If you are looking for a safe way to control insect pests, and would like to stay away from using synthetic pesticides, it is worth giving Bt a try. Bt stands for Bacillus thuringiensis, a bacterium that exists naturally in soil. While Bt was discovered over a hundred years ago, and is well known in organic agriculture, many home gardeners are less familiar with it.
There are many kinds of Bt. All produce toxins that can kill a target insect at a certain stage in its life cycle, while remaining harmless to other creatures. It is primarily used to control caterpillars feeding on vegetables, though other types work on flies, beetles, gnats and mosquitoes.
Bt is a natural pesticide. It does not harm humans, pets or wildlife, including fish and birds, even if they ingest insects that have eaten Bt. Bt does not harm insects other than the target insect, another reason why Bt is considered so safe. (There is one variation used to control moths, Bt aizawai, that can be toxic to honeybees).
If it's a caterpillar and it eats leaves (like the tomato hornworm, above), there is probably a form of Bt that will control it. If ingested when in larval form, Bt acts as a stomach toxin by releasing a protein that ruptures an insects' gut, making it unable to feed. Bt only works in the larval stage; if it is applied earlier or later, it will be ineffective.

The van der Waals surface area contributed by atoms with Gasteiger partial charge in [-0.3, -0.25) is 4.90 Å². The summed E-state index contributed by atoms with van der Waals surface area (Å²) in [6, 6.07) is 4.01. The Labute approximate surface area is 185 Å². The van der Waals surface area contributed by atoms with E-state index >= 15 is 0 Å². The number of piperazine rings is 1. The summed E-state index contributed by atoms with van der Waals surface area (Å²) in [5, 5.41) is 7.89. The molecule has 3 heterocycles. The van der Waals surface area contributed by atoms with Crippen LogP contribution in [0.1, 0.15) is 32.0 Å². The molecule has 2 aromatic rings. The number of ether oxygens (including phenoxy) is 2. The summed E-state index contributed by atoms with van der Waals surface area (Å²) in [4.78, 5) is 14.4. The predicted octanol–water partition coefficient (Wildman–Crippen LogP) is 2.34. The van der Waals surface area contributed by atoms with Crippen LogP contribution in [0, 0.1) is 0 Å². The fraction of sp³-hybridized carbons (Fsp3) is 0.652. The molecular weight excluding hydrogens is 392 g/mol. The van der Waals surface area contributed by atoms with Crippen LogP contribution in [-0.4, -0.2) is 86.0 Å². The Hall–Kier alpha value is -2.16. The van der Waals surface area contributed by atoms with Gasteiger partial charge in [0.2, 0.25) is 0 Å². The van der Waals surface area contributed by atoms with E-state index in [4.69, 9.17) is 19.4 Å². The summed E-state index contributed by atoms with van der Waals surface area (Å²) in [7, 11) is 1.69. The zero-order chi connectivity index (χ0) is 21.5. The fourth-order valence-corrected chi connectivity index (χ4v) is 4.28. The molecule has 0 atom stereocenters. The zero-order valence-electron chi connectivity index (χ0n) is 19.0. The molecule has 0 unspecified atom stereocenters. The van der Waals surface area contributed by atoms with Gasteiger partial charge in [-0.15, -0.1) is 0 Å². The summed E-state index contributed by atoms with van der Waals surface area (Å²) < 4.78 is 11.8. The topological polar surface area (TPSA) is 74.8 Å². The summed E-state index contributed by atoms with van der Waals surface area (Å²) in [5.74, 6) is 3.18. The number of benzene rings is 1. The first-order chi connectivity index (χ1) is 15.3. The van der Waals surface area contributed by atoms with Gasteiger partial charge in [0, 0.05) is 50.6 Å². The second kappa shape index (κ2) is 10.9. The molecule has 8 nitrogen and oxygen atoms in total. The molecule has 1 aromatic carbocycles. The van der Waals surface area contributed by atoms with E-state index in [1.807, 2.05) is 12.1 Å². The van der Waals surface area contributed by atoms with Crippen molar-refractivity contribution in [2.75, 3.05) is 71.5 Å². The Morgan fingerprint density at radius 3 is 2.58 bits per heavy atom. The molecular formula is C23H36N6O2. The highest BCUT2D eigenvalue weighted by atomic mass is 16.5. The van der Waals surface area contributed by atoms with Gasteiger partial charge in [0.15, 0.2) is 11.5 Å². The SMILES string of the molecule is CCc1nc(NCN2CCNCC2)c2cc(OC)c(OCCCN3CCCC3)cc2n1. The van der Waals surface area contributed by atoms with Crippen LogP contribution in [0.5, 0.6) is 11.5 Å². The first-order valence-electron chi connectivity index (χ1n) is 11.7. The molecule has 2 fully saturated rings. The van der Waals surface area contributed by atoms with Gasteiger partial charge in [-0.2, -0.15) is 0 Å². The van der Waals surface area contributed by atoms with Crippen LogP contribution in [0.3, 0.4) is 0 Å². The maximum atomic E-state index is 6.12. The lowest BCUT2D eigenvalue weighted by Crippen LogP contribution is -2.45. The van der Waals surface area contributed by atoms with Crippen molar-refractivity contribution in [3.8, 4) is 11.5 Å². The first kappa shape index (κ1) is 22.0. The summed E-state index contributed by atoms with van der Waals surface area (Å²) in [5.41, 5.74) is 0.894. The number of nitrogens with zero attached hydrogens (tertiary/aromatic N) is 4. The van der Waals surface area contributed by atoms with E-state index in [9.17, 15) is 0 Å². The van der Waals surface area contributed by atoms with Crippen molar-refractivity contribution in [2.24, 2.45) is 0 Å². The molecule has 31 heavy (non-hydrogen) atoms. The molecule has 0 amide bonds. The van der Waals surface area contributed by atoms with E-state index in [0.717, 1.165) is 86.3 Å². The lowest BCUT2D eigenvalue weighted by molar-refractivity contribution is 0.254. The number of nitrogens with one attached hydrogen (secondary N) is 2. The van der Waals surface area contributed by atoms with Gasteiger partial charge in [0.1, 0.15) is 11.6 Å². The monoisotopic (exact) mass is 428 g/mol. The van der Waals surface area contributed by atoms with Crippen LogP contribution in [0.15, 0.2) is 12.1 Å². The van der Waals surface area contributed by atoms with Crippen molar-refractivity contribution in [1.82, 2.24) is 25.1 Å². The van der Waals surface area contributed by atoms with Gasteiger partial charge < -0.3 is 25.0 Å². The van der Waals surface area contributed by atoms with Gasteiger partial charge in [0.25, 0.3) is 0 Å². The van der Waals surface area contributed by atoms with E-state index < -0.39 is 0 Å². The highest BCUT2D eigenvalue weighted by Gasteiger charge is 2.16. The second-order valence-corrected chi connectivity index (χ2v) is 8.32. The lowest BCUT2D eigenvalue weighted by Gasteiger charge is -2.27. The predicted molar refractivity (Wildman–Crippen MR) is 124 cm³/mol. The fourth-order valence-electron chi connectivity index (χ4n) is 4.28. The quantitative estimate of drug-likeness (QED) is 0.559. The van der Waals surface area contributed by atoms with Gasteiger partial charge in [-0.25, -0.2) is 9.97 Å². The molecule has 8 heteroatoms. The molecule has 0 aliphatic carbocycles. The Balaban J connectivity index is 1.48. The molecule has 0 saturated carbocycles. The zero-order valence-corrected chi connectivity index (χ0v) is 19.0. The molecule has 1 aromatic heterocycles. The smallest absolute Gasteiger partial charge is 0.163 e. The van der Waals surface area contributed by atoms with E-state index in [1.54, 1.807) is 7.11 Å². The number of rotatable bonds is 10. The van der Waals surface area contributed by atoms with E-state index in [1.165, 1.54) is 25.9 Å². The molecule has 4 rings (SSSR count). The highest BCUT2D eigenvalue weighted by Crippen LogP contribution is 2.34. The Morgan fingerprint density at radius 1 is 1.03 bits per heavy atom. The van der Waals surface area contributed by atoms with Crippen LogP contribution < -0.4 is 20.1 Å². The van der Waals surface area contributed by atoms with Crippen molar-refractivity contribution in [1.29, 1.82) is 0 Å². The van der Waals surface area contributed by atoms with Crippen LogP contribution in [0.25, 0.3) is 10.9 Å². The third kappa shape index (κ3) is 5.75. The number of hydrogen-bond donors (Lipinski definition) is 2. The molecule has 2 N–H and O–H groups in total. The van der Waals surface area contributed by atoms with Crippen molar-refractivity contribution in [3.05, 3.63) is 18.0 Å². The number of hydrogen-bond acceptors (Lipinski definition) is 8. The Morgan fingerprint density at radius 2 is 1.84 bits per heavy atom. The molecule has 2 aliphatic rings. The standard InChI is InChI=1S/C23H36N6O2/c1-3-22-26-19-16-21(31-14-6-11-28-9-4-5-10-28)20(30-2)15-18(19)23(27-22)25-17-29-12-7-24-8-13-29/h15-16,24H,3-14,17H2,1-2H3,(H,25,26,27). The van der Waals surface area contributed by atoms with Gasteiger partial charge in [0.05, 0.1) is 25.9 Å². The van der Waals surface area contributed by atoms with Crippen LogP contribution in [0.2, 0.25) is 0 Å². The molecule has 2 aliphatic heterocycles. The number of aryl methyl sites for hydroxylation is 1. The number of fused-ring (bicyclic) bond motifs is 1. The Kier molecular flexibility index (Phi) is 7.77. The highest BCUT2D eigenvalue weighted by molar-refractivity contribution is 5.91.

The Organic Materials Research Institute lists Bt as an accepted pesticide in organic agriculture. In conventional agriculture it has been genetically engineered into corn, soybeans, potatoes and cotton to make them insect resistant.
Variations of Bt target specific pests: Bt kurstaki (Bt-k) targets caterpillars that eat leaves, including gypsy moth, armyworms, and cabbage looper. Bt is fatal to pretty much any caterpillar that attacks cole crops such as broccoli, kale, cabbage and cauliflower. Once these pest insects are out of the larval stage, it's no longer necessary to use it.
Bt should be applied to both sides of leaves, or in the case of corn earworms, squirted as a liquid into the tips of forming ears. It needs to be reapplied every seven to ten days, or if the leaves get wet from overhead irrigation or rain. Once a caterpillar eats the Bt covered leaves, it will stop feeding, but can take a few days to die. Apply Bt-K in the late afternoon or on cloudy days because sunlight breaks down Bt, making it ineffective.
Bt San Diego and Bt tenebrionis work on beetle larvae. One, the Colorado potato beetle, is resistant to many other kinds of pesticides. A related bacteria, Bacillus popilliae, better known as milky spore, kills Japanese beetle grubs in lawns.
Bt isrealensis (Bt-i) targets mosquitoes, black fly and fungus gnats in their immature stages. It is one of the safest ways to control the spread of mosquitoes, and by extension, control diseases such as West Nile Virus, malaria, and dengue fever. Bt mosquito dunks are either formed into disks or sold as granules that are distributed over the surface of water. Added to standing water, Bt kills almost 100% of mosquito larva within 24 hours.
Most variations of Bt are sold as a powder that is mixed with water to create a spray, or as a liquid concentrate, granules, or a dust. When stored properly, powdered Bt should last up to five years, and liquid forms two to three years. If it is stored in a place where temperatures regularly go over 90 degrees F or under 20 degrees F, it is best to replace the product each year.
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By Joe Raboine, Director of Residential Hardscapes,
Photographs courtesy of Belgard
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